Wildlife Research and Management - Wildlife Research
Date Published: 2001
Number of Pages: 4
Author(s): Todd E. Cornish, Mary J. Linders, Susan E. Little, and W. Matthew Vander Haegen
From February 1998 to July 1999, 65 western gray squirrels (Sciurus griseus griseus) were trapped at three sites in Klickitat County, Washington (USA) as part of a home range and habitat use study. No squirrels (0/9) with mange lesions were identified in the initial trapping session (February and March 1998). During all subsequent trapping sessions (August 1998 through July 1999), squirrels with lesions consistent with notoedric mange, caused by the mite Notoedres centrifera (douglasi), were captured or recaptured at all three study sites. The diagnosis was confirmed by histopathology and examination of mites obtained from skin scrapings from two affected squirrels. Of the 56 squirrels captured from August 1998 to July 1999, 33 (59%) had characteristic mange lesions, and 14 (42%) affected squirrels died directly of mange or of secondary complications of mange. Only four breeding females of 22 radio-collared animals (males and females) in the study population were known to have survived the mange outbreak (12 died, 6 missing). Factors potentially contributing to this mange outbreak include a mast crop failure in the fall of 1998 and transmission of mites from animal to animal during trapping and processing sessions.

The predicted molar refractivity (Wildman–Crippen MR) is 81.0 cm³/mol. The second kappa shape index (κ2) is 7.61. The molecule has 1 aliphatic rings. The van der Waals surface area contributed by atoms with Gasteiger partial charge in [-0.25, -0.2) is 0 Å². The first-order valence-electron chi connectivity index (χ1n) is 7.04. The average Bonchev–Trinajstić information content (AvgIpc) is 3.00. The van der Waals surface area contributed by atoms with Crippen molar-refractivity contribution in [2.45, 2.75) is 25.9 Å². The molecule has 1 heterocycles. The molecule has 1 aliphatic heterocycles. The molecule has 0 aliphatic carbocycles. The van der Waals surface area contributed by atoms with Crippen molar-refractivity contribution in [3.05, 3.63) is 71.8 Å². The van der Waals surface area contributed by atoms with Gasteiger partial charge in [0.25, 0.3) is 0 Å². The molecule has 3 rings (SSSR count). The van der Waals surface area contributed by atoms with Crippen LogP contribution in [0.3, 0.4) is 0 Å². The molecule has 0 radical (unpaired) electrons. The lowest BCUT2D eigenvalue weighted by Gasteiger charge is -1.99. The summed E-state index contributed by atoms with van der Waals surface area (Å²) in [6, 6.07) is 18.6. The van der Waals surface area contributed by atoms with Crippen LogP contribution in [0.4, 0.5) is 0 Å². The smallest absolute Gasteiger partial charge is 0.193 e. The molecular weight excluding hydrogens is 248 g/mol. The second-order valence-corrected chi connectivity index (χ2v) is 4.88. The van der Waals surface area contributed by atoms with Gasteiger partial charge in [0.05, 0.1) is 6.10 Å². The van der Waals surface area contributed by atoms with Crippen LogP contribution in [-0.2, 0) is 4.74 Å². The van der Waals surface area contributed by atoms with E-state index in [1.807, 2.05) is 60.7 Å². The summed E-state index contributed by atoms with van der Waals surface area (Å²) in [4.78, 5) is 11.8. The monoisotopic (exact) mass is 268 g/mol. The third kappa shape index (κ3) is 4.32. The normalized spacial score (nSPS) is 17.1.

Cornish, T. E., M. J. Linders, S. E. Little, and W. M. Vander Haegen. 2001. Notoedric mange in western gray squirrels from Washington. Journal of Wildlife Diseases. 37: 630-633.